The president’s call for a government mortgage reinsurer coincides with administration officials quietly aiding Senate efforts. Tennessee Republican Bob Corker and Virginia Democrat Mark Warner in June introduced the measure, which would require private capital to take at least 10 percent of the first losses on mortgage securities. The government would step in with more aid during a financial catastrophe.
(So for every bad loan, taxpayers pay 90 cents on the dollar. Sounds fair to me.)

In his speech yesterday in Phoenix, Obama blamed “recklessness” on the part of lenders and borrowers for the housing bubble and subsequent collapse of the market as the nation fell into the deepest recession since the 1930s. Now, he said, the market is healing, with prices rising and foreclosures declining.

Rising Values

“We’ve got to turn the page on this kind of bubble-and-bust mentality that helped to create this mess in the first place,” Obama said. “We’ve got to build a housing system that is durable and fair and rewards responsibility for generations to come.”
(We have to turn the page by entrusting the system to the people who blew it up and were never held accountable)

Obama said borrowers with foreclosures or bankruptcies resulting from a job loss will be able to finance a home purchase with a Federal Housing Administration mortgage as long as they are back at work, demonstrate 12 months of timely payments, and complete housing counseling. The FHA, a government mortgage insurer, now requires a three-year wait. ...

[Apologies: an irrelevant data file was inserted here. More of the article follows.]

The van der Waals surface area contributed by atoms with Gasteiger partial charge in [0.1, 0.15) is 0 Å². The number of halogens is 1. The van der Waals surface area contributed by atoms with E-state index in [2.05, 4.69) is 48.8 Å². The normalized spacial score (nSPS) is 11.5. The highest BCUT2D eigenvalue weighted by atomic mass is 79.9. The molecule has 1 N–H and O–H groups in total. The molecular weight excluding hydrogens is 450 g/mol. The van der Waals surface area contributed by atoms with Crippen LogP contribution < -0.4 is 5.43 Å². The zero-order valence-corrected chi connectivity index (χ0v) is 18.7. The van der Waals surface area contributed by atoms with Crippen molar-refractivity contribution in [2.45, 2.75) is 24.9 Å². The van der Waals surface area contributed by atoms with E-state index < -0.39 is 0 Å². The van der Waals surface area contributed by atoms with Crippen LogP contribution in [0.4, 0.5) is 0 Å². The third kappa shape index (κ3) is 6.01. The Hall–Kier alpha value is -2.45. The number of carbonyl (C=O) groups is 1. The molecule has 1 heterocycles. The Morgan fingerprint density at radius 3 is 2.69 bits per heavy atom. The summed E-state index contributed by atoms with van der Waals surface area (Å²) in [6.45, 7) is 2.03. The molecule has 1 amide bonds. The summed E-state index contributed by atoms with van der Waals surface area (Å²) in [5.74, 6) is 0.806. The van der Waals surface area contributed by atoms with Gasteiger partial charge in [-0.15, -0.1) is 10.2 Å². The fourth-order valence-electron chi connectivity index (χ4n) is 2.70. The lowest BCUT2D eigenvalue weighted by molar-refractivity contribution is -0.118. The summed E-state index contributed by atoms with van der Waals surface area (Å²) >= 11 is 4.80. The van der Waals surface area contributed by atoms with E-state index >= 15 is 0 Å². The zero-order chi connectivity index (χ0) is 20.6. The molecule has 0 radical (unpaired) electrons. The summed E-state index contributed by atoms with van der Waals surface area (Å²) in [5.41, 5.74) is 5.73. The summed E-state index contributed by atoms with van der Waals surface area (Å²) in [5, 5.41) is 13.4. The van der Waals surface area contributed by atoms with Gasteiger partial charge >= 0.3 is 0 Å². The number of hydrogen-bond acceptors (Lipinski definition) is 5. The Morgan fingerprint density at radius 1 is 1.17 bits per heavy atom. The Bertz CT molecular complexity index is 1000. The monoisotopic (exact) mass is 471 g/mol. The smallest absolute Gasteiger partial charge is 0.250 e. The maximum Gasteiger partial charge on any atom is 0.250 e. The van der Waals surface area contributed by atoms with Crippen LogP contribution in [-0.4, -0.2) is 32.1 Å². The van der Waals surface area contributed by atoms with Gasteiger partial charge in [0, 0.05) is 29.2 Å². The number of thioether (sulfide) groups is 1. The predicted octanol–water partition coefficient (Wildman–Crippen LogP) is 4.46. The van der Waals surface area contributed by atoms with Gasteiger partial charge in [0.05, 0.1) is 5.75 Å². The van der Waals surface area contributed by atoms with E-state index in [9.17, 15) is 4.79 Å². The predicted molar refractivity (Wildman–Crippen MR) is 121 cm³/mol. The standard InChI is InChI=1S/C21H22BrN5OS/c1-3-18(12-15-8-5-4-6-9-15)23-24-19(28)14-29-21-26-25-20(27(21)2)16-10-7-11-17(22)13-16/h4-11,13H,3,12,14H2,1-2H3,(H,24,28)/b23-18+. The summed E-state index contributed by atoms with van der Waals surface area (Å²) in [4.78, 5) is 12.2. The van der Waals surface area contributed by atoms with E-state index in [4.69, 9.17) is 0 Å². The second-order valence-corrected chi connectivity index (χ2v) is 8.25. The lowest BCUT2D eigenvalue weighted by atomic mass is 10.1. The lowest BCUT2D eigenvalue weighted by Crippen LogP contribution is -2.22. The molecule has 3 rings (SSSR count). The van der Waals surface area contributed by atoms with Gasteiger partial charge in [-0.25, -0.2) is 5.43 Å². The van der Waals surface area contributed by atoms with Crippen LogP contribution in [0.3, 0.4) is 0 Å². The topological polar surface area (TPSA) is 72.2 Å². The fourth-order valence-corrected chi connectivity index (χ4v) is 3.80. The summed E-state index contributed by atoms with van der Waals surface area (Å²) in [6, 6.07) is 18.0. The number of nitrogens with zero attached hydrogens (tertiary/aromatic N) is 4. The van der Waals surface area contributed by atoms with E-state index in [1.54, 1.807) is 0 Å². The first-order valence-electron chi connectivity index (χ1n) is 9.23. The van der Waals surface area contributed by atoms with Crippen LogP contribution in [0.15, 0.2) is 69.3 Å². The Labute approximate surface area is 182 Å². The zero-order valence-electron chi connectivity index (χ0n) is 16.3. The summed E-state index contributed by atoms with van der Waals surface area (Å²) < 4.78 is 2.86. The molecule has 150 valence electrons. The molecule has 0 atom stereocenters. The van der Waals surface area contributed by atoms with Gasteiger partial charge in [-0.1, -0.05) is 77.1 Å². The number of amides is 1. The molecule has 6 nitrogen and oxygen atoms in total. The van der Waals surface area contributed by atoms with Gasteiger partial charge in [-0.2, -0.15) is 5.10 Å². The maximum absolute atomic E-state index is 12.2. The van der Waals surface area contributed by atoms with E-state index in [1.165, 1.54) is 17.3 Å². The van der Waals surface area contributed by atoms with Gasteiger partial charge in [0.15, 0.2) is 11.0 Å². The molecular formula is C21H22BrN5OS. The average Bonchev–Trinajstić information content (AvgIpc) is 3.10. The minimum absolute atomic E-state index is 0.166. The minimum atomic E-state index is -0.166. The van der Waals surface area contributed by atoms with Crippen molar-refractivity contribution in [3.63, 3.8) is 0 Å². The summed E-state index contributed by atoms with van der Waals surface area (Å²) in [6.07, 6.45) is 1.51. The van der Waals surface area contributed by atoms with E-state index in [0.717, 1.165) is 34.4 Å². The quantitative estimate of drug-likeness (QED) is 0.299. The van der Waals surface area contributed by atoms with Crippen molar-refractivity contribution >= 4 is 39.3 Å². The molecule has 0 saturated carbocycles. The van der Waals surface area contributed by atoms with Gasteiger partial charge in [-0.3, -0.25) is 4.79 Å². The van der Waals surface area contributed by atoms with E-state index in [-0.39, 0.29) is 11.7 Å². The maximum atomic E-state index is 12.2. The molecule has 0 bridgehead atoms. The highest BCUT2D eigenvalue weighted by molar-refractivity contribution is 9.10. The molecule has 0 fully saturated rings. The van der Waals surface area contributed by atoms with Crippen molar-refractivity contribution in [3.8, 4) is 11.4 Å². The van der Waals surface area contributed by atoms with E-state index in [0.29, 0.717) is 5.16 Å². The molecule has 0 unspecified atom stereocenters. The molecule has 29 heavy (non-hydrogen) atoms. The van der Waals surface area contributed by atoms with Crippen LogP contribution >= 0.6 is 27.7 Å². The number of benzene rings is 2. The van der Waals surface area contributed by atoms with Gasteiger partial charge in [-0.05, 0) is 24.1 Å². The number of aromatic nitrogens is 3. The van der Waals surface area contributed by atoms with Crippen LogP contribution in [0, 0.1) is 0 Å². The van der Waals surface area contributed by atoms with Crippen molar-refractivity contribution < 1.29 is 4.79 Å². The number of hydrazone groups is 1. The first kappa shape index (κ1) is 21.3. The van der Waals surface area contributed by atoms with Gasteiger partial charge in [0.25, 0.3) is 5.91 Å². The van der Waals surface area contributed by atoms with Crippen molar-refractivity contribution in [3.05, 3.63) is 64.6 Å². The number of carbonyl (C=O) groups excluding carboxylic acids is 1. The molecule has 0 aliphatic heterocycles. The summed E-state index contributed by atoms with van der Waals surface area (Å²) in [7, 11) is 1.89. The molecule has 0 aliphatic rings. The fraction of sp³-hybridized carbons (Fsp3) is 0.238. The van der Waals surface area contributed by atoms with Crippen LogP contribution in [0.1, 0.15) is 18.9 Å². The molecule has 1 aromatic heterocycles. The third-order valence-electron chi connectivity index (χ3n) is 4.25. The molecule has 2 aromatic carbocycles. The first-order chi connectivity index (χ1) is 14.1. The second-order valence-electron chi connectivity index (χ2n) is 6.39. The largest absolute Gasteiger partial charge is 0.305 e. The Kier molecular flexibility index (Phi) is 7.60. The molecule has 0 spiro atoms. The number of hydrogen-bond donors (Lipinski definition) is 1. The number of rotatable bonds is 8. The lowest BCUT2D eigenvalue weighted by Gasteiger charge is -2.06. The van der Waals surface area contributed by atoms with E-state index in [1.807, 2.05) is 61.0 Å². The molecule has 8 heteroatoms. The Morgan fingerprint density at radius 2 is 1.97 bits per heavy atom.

A new system would replace Fannie Mae (FNMA) and Freddie Mac, which drew $187.5 billion in aid from the U.S. Treasury after investments in risky loans pushed them to the brink of insolvency. The two companies, which were taken into U.S. conservatorship in 2008, provide liquidity to the mortgage market by buying loans from banks and packaging them into securities on which they guarantee payments of principal and interest, freeing up the banks to make more loans.

Fannie Mae and Freddie Mac returned to profitability as the housing market rebounded. They’ve paid the Treasury $131.6 billion in dividends, which count as a return on the U.S. investment in the firms and not as a repayment of their debt to taxpayers. Freddie Mac announced today that it will send an additional $4.4 billion to the Treasury Department after continued housing-market improvements allowed the company to post a seventh consecutive profitable quarter.
Warner said in a statement that the bipartisan Senate proposal “will end the current Fannie and Freddie model of private gains and public losses...

We can’t go back to the housing-finance system that we had before,” Shaun Donovan, secretary of the Department of Housing and Urban Development, said on Bloomberg Television yesterday. “We can’t go back to a place where trillions and trillions of dollars of wealth is wiped out and the world economy is put at risk.”
(We don't have to "go back"; we're already there. Nothing changed. The foxes are still guarding the henhouse. And--guess what--They're the same foxes.)

9---Did Fannie Mae and Freddie Mac cause the financial crisis?, Think Progress